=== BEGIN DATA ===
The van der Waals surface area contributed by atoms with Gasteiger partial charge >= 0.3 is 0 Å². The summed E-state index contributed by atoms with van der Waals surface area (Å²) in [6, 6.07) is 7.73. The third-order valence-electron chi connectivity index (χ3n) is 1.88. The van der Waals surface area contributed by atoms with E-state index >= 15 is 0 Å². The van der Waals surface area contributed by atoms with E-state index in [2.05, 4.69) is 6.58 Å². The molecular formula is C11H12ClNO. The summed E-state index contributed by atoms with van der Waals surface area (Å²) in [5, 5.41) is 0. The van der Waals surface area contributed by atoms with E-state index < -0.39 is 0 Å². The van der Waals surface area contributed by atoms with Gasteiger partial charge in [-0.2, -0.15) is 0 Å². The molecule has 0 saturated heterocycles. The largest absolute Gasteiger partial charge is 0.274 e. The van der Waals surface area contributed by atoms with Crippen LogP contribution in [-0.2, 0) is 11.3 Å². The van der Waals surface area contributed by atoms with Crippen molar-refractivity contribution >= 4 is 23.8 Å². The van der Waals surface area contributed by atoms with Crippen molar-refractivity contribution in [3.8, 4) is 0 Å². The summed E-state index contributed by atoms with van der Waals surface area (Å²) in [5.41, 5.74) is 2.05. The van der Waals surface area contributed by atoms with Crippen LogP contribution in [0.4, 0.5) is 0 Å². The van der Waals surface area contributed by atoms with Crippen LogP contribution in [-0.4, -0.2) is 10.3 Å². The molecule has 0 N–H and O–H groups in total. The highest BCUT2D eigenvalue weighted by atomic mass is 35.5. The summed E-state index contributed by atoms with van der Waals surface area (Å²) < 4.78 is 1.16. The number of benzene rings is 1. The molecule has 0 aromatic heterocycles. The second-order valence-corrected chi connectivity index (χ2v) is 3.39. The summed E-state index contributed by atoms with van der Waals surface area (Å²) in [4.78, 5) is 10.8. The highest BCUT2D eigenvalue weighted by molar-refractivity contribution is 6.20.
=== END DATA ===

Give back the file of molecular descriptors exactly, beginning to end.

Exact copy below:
The van der Waals surface area contributed by atoms with Gasteiger partial charge >= 0.3 is 0 Å². The summed E-state index contributed by atoms with van der Waals surface area (Å²) in [6, 6.07) is 7.73. The third-order valence-electron chi connectivity index (χ3n) is 1.88. The van der Waals surface area contributed by atoms with E-state index >= 15 is 0 Å². The van der Waals surface area contributed by atoms with E-state index in [2.05, 4.69) is 6.58 Å². The molecular formula is C11H12ClNO. The summed E-state index contributed by atoms with van der Waals surface area (Å²) in [5, 5.41) is 0. The van der Waals surface area contributed by atoms with E-state index < -0.39 is 0 Å². The van der Waals surface area contributed by atoms with Gasteiger partial charge in [-0.2, -0.15) is 0 Å². The molecule has 0 saturated heterocycles. The largest absolute Gasteiger partial charge is 0.274 e. The van der Waals surface area contributed by atoms with Crippen LogP contribution in [-0.2, 0) is 11.3 Å². The van der Waals surface area contributed by atoms with Crippen molar-refractivity contribution >= 4 is 23.8 Å². The van der Waals surface area contributed by atoms with Crippen molar-refractivity contribution in [3.8, 4) is 0 Å². The summed E-state index contributed by atoms with van der Waals surface area (Å²) in [5.41, 5.74) is 2.05. The van der Waals surface area contributed by atoms with Crippen LogP contribution in [0.4, 0.5) is 0 Å². The van der Waals surface area contributed by atoms with Crippen LogP contribution in [-0.4, -0.2) is 10.3 Å². The molecule has 0 N–H and O–H groups in total. The highest BCUT2D eigenvalue weighted by atomic mass is 35.5. The summed E-state index contributed by atoms with van der Waals surface area (Å²) < 4.78 is 1.16. The number of benzene rings is 1. The molecule has 0 aromatic heterocycles. The second-order valence-corrected chi connectivity index (χ2v) is 3.39. The summed E-state index contributed by atoms with van der Waals surface area (Å²) in [4.78, 5) is 10.8. The highest BCUT2D eigenvalue weighted by molar-refractivity contribution is 6.20.